This 1988 production of Guglielmo Tell formerly appeared as an audio-only release on the Philips label. Apparently those CDs are out of print, but it doesn't matter much, as they are supplanted by this pair of DVDs, which are being sold for the price of a single DVD. In other words, this is an inexpensive way to add this opera to your collection, cheaper than either of the CD sets one still can easily find – those conducted by Gardelli (EMI Classics) and Chailly (Decca).
This was Rossini's last opera, and, at four hours, it is quite a marathon. Its scale and musical sophistication anticipate Wagner and Verdi, but it is difficult to hide the fact that it is an ungainly work, hampered by a libretto in which nothing much happens for long periods of time. In this production, Luca Ronconi's static staging only emphasizes this fact; the chorus and soloists move sluggishly around La Scala's stage. The liveliest "participants" are Gianni Quaranta's scenic backdrops – giant screens on which photographs and motion pictures (often of spectacular Swiss scenery) are projected. Vera Marzot's costumes bury the lead singers in voluminous layers which stifle their ability to animate the staging. Cheryl Studer's Matilde comes off as particularly maternal and repressed. Perhaps the logy staging and heavy costumes are meant to represent the Austrian oppression of Switzerland.
This opera premièred in Paris in 1829, and it is more properly sung in French; here, it is given in the probably more usual Italian. Giorgio Zancanaro's gorgeous and distinctive baritone voice is put to good use as the titular hero. He aptly portrays Tell's noble spirit both with his singing and with his gestures. Cheryl Studer is an aristocratic Matilde. She also sings beautifully, but with too little spirit, and her character never really comes to life. As Arnoldo, tenor Chris Merritt is a lumbering, bearish presence. Rossini wrote many high notes for this role, and Merritt executes them all with his characteristic head tone, which, it must be said, is not particularly attractive. This role requires someone like Pavarotti in his prime. (He can be heard on Chailly's recording.) Bass Luigi Roni is a dry, unimposing Gessler. The smaller roles are sung variably – kudos, though, to Amelia Felle in the "trouser role" of Tell's son Jemmy. (In case you were wondering, yes, Tell does shoot an apple off his head in Act Three, a bit of stage trickery that comes off well here.) The La Scala ballet appears in Acts One and Three. Carla Fracci and Alessandro Molin take star turns in the Act Three divertissement. Muti doesn't drive the music as hard as he does in Verdi, but he doesn't seem as interested in bringing out the score's nuances as he is in conveying its weight.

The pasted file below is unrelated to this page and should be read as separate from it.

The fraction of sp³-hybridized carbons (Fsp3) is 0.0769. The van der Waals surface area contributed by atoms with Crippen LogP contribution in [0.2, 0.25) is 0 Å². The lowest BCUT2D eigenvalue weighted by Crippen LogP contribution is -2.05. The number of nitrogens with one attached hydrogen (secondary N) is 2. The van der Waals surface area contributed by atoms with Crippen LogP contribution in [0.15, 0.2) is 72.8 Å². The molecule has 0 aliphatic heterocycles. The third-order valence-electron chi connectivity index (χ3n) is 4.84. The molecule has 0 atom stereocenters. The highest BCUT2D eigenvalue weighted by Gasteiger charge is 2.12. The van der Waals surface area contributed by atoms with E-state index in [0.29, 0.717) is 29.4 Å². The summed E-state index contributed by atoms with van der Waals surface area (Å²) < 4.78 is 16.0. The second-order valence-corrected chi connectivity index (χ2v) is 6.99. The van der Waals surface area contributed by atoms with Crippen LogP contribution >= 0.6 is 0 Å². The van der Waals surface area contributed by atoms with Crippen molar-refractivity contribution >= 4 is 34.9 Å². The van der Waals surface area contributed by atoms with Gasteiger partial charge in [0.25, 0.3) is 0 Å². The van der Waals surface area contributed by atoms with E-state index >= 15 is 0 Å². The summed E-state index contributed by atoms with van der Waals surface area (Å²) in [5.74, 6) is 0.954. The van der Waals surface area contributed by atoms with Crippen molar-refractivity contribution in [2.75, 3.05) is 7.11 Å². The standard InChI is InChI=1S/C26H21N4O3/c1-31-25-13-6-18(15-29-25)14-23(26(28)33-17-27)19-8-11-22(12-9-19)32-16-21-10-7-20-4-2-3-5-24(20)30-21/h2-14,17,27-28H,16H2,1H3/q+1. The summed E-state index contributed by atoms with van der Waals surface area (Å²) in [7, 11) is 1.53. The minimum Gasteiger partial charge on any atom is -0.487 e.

This live production was taped by Italian television. The TV direction, also by Ronconi, is as static as his stage direction, but at least we are given a good idea of what this production looked like in the actual theater. Acts One and Two are on the first DVD, and Acts Three and Four are on the second. There are no bonus features, but you'll probably be satiated after four hours of the opera itself! There are English subtitles which may be turned off if you so choose. The sound (not very vivid) is either stereo or Dolby Digital. The picture format is 4:3, although the menus are Anamorphic Widescreen.
There aren't many opportunities to see Guglielmo Tell, so this DVD release needs to be considered by any curious Rossinian, even if one longs for a production that more excitingly captures this opera's revolutionary spirit. Provisionally recommended, then.
Copyright © 2004, Raymond Tuttle